5. “What happens when these kids reach college, and mom’s not at hand? ”
    Well, again, it probably depends on the kid. There’s a story in “Overachievers” by Alexandra Robbins about a Chua-style mother The mom in the book is portrayed as actively abusive, which I hope Chua is not. But, again, I believe Chua is able to make the parenting choices she does, without becoming abusive because her children are basically compliant.
    In Overachiever’s the moms’ younger son gets removed from the home and put in a foster home after sufficient rebellion. Her older child (“AP Frank”) goes to Harvard, where he learns to fit in, enjoys the fruits of his high achievement, but learns to follow his own dreams.

  6. “I don’t want my children to turn into achievement machines, with no independence, friendships, or just pure joy. ”
    I was raised in a home that heavily stressed achievement in music and academics, with fairly high pressure and expectations though never with Chua’s extreme methods. It was a close and loving family. That environment worked very well for me and all my siblings, and I’m raising my own children in a similar environment.
    What I’ve learned as an adult is that my greatest sources of joy, independence and fulfillment are built on the foundation of mastery that I achieved as a teenager. Flow and joy come *after* mastery is achieved, and you only get there with hours and hours of practice, much of it rote.

  7. Oh, I was also raised in a house where high achievement was expected (though, frankly, not stressed). I also agree that hard work can pay off with joy (though the hours or rote practice required for different fields is different).
    I’m also raising my children in a similar environment. But, where I disagree most strongly with Chua is when she says that kids won’t do the work required for mastery. I think they often will. If they will, if they’re self-driven, why can’t they choose to play cello instead of violin (or even saxophone)? Chua is describing a worlds where children are not permitted to make choices and that’s not a world that encourages the behavior I want my children to exhibit as they grow older and make their own choices.
    Frankly, I even think that her methods work because her children are, largely, self-driven. She’s able to threaten to get the extra piano practice because it does not actually require her to withhold food. Witholding food would be abusive, and would indeed be legally actionable and would get her kids taken away, if she had to do it on any regular basis in order to teach her child to play a piano piece. I think she’s patting herself on her back about her parenting choices which depend heavily on her own children and their abilities and personalities.

  8. Why should we assume that she has been honest about the full extent of her parenting methods? If she’s willing to make the sort of threats she outlines in the exerpts, I think it’s at least possible that there are practices she has not admitted to in print.
    Many (western) child actors have published autobiographies as adults, in which they reveal how poorly they were treated as children. It’s possible for parents from many cultures to lose all perspective about performance when a child does well. It’s very hard to step back and allow a child to find her own way.
    A successful academic is not necessarily a kind and loving parent. I wonder how the dinner party guests would describe the incident in which she called her daughter “garbage.”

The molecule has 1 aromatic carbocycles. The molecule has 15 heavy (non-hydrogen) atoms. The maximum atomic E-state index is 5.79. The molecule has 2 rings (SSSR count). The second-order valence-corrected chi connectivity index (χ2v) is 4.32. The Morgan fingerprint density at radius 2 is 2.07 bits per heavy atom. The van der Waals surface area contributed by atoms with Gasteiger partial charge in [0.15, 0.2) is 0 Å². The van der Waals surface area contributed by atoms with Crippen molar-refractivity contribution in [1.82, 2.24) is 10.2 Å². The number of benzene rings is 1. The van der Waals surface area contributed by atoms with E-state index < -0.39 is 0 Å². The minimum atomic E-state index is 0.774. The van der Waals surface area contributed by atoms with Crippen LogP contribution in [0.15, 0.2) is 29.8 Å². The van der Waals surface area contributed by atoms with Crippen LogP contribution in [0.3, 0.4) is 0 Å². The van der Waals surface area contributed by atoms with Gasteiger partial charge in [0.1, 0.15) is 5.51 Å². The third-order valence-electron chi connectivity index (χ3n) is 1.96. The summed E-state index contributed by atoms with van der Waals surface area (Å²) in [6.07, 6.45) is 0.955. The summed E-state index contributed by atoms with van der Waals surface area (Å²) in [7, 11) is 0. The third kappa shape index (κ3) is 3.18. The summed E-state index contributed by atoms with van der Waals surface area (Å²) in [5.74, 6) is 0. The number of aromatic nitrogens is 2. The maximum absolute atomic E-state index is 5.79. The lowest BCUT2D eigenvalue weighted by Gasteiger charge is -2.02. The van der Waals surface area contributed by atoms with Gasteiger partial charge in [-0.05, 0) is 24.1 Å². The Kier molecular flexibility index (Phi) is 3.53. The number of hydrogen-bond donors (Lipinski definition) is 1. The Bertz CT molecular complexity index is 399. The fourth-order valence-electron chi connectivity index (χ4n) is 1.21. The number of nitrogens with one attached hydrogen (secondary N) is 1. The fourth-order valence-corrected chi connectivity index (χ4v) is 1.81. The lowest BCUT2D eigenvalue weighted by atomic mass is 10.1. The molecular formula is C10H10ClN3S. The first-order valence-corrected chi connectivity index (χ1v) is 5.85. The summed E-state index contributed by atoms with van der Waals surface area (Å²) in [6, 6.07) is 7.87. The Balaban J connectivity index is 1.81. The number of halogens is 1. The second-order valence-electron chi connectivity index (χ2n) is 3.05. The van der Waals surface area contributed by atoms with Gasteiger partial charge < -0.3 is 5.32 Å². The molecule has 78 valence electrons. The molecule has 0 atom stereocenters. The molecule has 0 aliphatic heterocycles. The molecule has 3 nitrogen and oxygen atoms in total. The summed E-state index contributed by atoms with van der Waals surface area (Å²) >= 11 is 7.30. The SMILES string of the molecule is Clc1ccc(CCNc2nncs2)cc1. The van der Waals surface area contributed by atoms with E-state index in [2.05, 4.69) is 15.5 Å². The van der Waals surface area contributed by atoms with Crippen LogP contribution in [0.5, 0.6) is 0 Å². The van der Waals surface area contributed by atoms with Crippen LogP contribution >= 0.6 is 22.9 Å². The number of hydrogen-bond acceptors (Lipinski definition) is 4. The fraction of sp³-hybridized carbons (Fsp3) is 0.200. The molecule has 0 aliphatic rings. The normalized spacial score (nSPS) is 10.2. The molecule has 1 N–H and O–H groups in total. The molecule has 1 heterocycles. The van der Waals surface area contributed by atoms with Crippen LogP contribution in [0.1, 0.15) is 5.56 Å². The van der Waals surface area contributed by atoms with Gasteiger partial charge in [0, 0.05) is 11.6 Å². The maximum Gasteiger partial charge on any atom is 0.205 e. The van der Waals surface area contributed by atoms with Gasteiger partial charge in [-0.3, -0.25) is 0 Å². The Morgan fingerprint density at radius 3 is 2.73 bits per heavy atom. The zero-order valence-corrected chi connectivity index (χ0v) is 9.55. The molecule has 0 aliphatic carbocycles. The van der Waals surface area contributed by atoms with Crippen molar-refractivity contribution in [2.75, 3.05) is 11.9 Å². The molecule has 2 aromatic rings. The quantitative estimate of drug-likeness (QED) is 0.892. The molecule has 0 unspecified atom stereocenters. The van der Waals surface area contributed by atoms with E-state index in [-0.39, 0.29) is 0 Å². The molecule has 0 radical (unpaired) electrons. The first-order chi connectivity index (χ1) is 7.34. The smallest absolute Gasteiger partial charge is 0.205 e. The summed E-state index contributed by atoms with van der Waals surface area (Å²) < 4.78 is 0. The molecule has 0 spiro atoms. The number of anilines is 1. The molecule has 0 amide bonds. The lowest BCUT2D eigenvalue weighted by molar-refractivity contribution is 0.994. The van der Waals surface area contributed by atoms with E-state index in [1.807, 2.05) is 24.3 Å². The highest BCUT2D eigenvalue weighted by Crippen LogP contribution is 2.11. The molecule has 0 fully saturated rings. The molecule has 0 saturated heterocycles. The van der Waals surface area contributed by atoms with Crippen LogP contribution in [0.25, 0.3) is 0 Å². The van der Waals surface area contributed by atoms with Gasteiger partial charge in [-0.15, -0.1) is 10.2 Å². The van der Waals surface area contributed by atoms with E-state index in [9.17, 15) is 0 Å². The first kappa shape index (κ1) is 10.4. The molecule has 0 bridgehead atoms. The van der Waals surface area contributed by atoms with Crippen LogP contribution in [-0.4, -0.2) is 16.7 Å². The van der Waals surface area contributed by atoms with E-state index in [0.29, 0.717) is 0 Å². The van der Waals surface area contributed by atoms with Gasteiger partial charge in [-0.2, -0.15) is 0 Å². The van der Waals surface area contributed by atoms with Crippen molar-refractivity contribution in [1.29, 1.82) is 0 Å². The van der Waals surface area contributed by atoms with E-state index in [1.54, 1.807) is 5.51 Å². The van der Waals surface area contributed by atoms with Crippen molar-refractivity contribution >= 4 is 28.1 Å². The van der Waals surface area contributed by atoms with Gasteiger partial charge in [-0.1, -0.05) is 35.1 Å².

9. “If she’s willing to make the sort of threats she outlines in the excerpts, I think it’s at least possible that there are practices she has not admitted to in print.”
    Well, I was presuming not, because if she actually documents practices that would be considered abusive, she might expect some action. If I were her husband, I’d certainly be taping these interactions for future custody battles, even in the form that they’re described, since the threshold there would be lower.
    I understand what she’s getting at. I believe that children can be pushed to their benefit, that a lot of happiness can come as a result of hard work.
    But you need to know where to draw the lines, and think hard about the best interests of the child. I’m arguing, since she’s writing the book, and because I’m giving her the benefit of the doubt in actually believing that she’s working in the best interests of her children, that her pushing works, that her children have sufficient ability and drive of their own because I think they would have escape hatches if they were actually being abused.
    One of the things I don’t understand is how the parenting style she describes can be compatible with being employed.

  10. On the pushing kids to excel thing, I’ve seen it work with boys, but only for getting them to throw/catch/run very well. I think it only worked because peers would also respect that kind of accomplishment. I suppose other areas may have more varied peer options.
    And “awe-inspiring rebellion at college” is a great phrase.

  11. Some of things that bring me the most joy are activities in which I possess no natural talent and have never worked at. Singing, for example. By all accounts I’m a god-awful singer, but it brings me a lot of joy. Conversely, I possess great ability in some activities, have been elaborately educated in those matters and yet, they bring me no joy, because they bore the crap out of me. The joy was driven out of those activities a long time ago.
    I saw a lot of very driven kids burn out before college. It’s important for my kids to get a good education, but I also want them to have a sense of humor, kindness, imagination, spontaneity, and a taste for adventure.

  12. re: awe-inspiring college rebellion. You know that it’s very hard to get kicked out of Harvard. You have to really work at it and be committed to that end.